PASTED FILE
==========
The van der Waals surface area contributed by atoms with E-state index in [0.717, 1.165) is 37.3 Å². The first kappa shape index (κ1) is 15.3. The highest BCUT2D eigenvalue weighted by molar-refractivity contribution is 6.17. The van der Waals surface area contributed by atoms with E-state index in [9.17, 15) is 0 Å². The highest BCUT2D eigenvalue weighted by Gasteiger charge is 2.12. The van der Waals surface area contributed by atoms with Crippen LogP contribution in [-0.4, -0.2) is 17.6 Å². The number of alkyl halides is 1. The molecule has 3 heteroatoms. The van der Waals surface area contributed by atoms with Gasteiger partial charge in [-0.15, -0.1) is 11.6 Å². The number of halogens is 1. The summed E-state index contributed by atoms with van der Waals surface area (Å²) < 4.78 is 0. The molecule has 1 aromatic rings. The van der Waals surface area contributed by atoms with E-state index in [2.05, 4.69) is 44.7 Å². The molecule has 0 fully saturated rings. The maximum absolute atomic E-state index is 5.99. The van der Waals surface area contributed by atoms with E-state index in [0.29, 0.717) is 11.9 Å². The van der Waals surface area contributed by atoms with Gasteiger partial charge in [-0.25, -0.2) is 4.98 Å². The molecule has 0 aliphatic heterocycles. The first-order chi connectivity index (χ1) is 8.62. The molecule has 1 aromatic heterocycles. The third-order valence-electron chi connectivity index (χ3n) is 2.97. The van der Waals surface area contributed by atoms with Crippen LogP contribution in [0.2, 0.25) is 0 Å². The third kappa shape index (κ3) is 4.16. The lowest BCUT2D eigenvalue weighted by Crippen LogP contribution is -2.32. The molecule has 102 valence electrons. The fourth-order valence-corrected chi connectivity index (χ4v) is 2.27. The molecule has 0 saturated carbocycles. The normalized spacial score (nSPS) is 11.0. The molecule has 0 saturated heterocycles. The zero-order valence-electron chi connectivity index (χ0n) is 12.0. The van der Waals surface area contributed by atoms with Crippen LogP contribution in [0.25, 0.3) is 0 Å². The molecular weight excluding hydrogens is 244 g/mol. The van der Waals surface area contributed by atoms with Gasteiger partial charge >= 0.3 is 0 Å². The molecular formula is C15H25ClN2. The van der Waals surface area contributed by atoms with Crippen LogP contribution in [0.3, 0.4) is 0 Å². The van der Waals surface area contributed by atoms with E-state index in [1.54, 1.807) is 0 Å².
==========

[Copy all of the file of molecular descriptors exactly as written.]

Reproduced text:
The van der Waals surface area contributed by atoms with E-state index in [0.717, 1.165) is 37.3 Å². The first kappa shape index (κ1) is 15.3. The highest BCUT2D eigenvalue weighted by molar-refractivity contribution is 6.17. The van der Waals surface area contributed by atoms with E-state index in [9.17, 15) is 0 Å². The highest BCUT2D eigenvalue weighted by Gasteiger charge is 2.12. The van der Waals surface area contributed by atoms with Crippen LogP contribution in [-0.4, -0.2) is 17.6 Å². The number of alkyl halides is 1. The molecule has 3 heteroatoms. The van der Waals surface area contributed by atoms with Gasteiger partial charge in [-0.15, -0.1) is 11.6 Å². The number of halogens is 1. The summed E-state index contributed by atoms with van der Waals surface area (Å²) < 4.78 is 0. The molecule has 1 aromatic rings. The van der Waals surface area contributed by atoms with E-state index in [2.05, 4.69) is 44.7 Å². The molecule has 0 fully saturated rings. The maximum absolute atomic E-state index is 5.99. The van der Waals surface area contributed by atoms with E-state index in [0.29, 0.717) is 11.9 Å². The van der Waals surface area contributed by atoms with Gasteiger partial charge in [-0.25, -0.2) is 4.98 Å². The molecule has 0 aliphatic heterocycles. The first-order chi connectivity index (χ1) is 8.62. The molecule has 1 aromatic heterocycles. The third-order valence-electron chi connectivity index (χ3n) is 2.97. The van der Waals surface area contributed by atoms with Crippen LogP contribution in [0.2, 0.25) is 0 Å². The third kappa shape index (κ3) is 4.16. The lowest BCUT2D eigenvalue weighted by Crippen LogP contribution is -2.32. The molecule has 102 valence electrons. The fourth-order valence-corrected chi connectivity index (χ4v) is 2.27. The molecule has 0 saturated carbocycles. The normalized spacial score (nSPS) is 11.0. The molecule has 0 saturated heterocycles. The zero-order valence-electron chi connectivity index (χ0n) is 12.0. The van der Waals surface area contributed by atoms with Crippen LogP contribution in [0.25, 0.3) is 0 Å². The molecular weight excluding hydrogens is 244 g/mol. The van der Waals surface area contributed by atoms with Gasteiger partial charge >= 0.3 is 0 Å². The molecular formula is C15H25ClN2. The van der Waals surface area contributed by atoms with Crippen LogP contribution in [0.3, 0.4) is 0 Å². The van der Waals surface area contributed by atoms with E-state index in [1.54, 1.807) is 0 Å².